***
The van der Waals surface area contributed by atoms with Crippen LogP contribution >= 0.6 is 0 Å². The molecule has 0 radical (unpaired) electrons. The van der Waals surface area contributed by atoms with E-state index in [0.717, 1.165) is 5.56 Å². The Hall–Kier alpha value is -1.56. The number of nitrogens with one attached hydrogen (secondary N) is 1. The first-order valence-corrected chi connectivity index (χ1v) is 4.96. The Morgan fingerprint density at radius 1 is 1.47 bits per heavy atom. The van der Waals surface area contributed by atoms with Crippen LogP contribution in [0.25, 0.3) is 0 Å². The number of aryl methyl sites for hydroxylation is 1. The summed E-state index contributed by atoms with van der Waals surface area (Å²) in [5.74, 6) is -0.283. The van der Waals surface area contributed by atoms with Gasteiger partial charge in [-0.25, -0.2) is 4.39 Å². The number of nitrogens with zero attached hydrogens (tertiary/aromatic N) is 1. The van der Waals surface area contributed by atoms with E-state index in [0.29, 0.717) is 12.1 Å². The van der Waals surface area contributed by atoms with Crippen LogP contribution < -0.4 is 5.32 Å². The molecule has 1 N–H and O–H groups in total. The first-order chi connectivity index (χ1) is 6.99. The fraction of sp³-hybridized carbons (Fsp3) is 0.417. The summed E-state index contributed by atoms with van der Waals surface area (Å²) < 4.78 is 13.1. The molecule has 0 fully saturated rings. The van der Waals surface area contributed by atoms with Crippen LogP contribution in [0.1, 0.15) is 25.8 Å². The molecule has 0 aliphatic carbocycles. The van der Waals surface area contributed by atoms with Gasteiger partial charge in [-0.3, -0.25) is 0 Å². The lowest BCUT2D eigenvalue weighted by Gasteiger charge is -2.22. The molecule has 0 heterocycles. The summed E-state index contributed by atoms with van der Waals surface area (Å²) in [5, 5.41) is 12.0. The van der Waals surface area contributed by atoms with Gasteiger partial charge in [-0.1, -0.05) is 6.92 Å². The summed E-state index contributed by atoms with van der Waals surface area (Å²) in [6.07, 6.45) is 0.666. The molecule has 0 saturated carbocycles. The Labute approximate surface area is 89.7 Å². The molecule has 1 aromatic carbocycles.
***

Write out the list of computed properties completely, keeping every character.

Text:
The van der Waals surface area contributed by atoms with Crippen LogP contribution >= 0.6 is 0 Å². The molecule has 0 radical (unpaired) electrons. The van der Waals surface area contributed by atoms with E-state index in [0.717, 1.165) is 5.56 Å². The Hall–Kier alpha value is -1.56. The number of nitrogens with one attached hydrogen (secondary N) is 1. The first-order valence-corrected chi connectivity index (χ1v) is 4.96. The Morgan fingerprint density at radius 1 is 1.47 bits per heavy atom. The van der Waals surface area contributed by atoms with Crippen LogP contribution in [0.25, 0.3) is 0 Å². The number of aryl methyl sites for hydroxylation is 1. The summed E-state index contributed by atoms with van der Waals surface area (Å²) in [5.74, 6) is -0.283. The van der Waals surface area contributed by atoms with Gasteiger partial charge in [-0.25, -0.2) is 4.39 Å². The number of nitrogens with zero attached hydrogens (tertiary/aromatic N) is 1. The van der Waals surface area contributed by atoms with E-state index in [0.29, 0.717) is 12.1 Å². The van der Waals surface area contributed by atoms with Crippen LogP contribution < -0.4 is 5.32 Å². The molecule has 1 N–H and O–H groups in total. The first-order chi connectivity index (χ1) is 6.99. The fraction of sp³-hybridized carbons (Fsp3) is 0.417. The summed E-state index contributed by atoms with van der Waals surface area (Å²) < 4.78 is 13.1. The molecule has 0 fully saturated rings. The van der Waals surface area contributed by atoms with Crippen LogP contribution in [0.1, 0.15) is 25.8 Å². The molecule has 0 aliphatic carbocycles. The van der Waals surface area contributed by atoms with Gasteiger partial charge in [-0.3, -0.25) is 0 Å². The lowest BCUT2D eigenvalue weighted by Gasteiger charge is -2.22. The molecule has 0 heterocycles. The summed E-state index contributed by atoms with van der Waals surface area (Å²) in [5, 5.41) is 12.0. The van der Waals surface area contributed by atoms with Gasteiger partial charge in [-0.1, -0.05) is 6.92 Å². The summed E-state index contributed by atoms with van der Waals surface area (Å²) in [6.07, 6.45) is 0.666. The molecule has 0 saturated carbocycles. The Labute approximate surface area is 89.7 Å². The molecule has 1 aromatic carbocycles.